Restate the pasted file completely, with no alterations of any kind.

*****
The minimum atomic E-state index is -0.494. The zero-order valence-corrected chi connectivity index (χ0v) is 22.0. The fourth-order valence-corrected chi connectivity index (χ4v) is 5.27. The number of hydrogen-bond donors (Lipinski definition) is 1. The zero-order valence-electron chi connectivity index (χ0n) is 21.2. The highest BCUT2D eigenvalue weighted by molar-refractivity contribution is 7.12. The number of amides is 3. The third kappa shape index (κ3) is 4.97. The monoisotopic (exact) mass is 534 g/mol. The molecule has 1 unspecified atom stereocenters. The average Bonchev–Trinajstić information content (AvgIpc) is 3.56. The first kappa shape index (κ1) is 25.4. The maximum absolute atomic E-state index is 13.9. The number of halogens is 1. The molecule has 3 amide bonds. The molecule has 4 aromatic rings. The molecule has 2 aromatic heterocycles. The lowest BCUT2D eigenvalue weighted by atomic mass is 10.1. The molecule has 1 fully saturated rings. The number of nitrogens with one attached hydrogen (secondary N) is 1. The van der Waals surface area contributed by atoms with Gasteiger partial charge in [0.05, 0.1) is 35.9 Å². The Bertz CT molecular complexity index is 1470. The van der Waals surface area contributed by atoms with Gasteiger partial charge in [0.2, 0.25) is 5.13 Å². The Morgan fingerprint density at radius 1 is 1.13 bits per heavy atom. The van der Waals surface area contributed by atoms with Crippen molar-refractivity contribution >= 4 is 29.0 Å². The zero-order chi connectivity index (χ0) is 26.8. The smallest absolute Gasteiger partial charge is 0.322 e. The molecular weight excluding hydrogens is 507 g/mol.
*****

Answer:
The minimum atomic E-state index is -0.494. The zero-order valence-corrected chi connectivity index (χ0v) is 22.0. The fourth-order valence-corrected chi connectivity index (χ4v) is 5.27. The number of hydrogen-bond donors (Lipinski definition) is 1. The zero-order valence-electron chi connectivity index (χ0n) is 21.2. The highest BCUT2D eigenvalue weighted by molar-refractivity contribution is 7.12. The number of amides is 3. The third kappa shape index (κ3) is 4.97. The monoisotopic (exact) mass is 534 g/mol. The molecule has 1 unspecified atom stereocenters. The average Bonchev–Trinajstić information content (AvgIpc) is 3.56. The first kappa shape index (κ1) is 25.4. The maximum absolute atomic E-state index is 13.9. The number of halogens is 1. The molecule has 3 amide bonds. The molecule has 4 aromatic rings. The molecule has 2 aromatic heterocycles. The lowest BCUT2D eigenvalue weighted by atomic mass is 10.1. The molecule has 1 fully saturated rings. The number of nitrogens with one attached hydrogen (secondary N) is 1. The van der Waals surface area contributed by atoms with Gasteiger partial charge in [0.05, 0.1) is 35.9 Å². The Bertz CT molecular complexity index is 1470. The van der Waals surface area contributed by atoms with Gasteiger partial charge in [0.2, 0.25) is 5.13 Å². The Morgan fingerprint density at radius 1 is 1.13 bits per heavy atom. The van der Waals surface area contributed by atoms with Crippen molar-refractivity contribution >= 4 is 29.0 Å². The zero-order chi connectivity index (χ0) is 26.8. The smallest absolute Gasteiger partial charge is 0.322 e. The molecular weight excluding hydrogens is 507 g/mol.